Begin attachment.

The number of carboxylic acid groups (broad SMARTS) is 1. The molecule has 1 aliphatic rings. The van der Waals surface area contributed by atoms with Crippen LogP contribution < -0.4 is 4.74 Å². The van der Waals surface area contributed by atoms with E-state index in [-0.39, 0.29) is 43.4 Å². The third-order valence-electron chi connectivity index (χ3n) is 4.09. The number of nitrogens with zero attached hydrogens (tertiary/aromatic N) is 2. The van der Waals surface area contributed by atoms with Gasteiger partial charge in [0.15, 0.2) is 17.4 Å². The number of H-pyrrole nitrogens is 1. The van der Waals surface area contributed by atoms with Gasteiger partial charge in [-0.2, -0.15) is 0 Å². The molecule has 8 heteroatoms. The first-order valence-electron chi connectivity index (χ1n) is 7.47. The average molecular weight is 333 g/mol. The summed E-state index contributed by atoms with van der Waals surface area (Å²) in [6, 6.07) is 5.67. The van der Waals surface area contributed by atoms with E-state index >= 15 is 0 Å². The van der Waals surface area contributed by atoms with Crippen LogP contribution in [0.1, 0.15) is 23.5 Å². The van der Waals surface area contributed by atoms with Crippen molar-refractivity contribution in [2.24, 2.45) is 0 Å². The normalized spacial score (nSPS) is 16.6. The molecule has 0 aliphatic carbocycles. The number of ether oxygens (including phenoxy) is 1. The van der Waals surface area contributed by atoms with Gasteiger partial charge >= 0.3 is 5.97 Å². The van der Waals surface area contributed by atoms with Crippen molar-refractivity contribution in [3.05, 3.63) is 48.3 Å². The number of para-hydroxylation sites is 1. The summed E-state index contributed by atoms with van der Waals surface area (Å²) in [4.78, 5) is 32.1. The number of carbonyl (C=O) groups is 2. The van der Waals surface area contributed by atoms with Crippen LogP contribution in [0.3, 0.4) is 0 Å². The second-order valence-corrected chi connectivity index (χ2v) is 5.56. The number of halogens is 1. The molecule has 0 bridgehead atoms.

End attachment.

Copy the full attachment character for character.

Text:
The number of carboxylic acid groups (broad SMARTS) is 1. The molecule has 1 aliphatic rings. The van der Waals surface area contributed by atoms with Crippen LogP contribution < -0.4 is 4.74 Å². The van der Waals surface area contributed by atoms with E-state index in [-0.39, 0.29) is 43.4 Å². The third-order valence-electron chi connectivity index (χ3n) is 4.09. The number of nitrogens with zero attached hydrogens (tertiary/aromatic N) is 2. The van der Waals surface area contributed by atoms with Gasteiger partial charge in [0.15, 0.2) is 17.4 Å². The number of H-pyrrole nitrogens is 1. The van der Waals surface area contributed by atoms with Gasteiger partial charge in [-0.2, -0.15) is 0 Å². The molecule has 8 heteroatoms. The first-order valence-electron chi connectivity index (χ1n) is 7.47. The average molecular weight is 333 g/mol. The summed E-state index contributed by atoms with van der Waals surface area (Å²) in [6, 6.07) is 5.67. The van der Waals surface area contributed by atoms with E-state index >= 15 is 0 Å². The van der Waals surface area contributed by atoms with Crippen LogP contribution in [0.1, 0.15) is 23.5 Å². The van der Waals surface area contributed by atoms with Crippen molar-refractivity contribution in [2.24, 2.45) is 0 Å². The normalized spacial score (nSPS) is 16.6. The molecule has 0 aliphatic carbocycles. The number of ether oxygens (including phenoxy) is 1. The van der Waals surface area contributed by atoms with Gasteiger partial charge >= 0.3 is 5.97 Å². The van der Waals surface area contributed by atoms with Crippen molar-refractivity contribution in [3.05, 3.63) is 48.3 Å². The number of para-hydroxylation sites is 1. The summed E-state index contributed by atoms with van der Waals surface area (Å²) in [4.78, 5) is 32.1. The number of carbonyl (C=O) groups is 2. The van der Waals surface area contributed by atoms with Crippen LogP contribution in [0.3, 0.4) is 0 Å². The second-order valence-corrected chi connectivity index (χ2v) is 5.56. The number of halogens is 1. The molecule has 0 bridgehead atoms.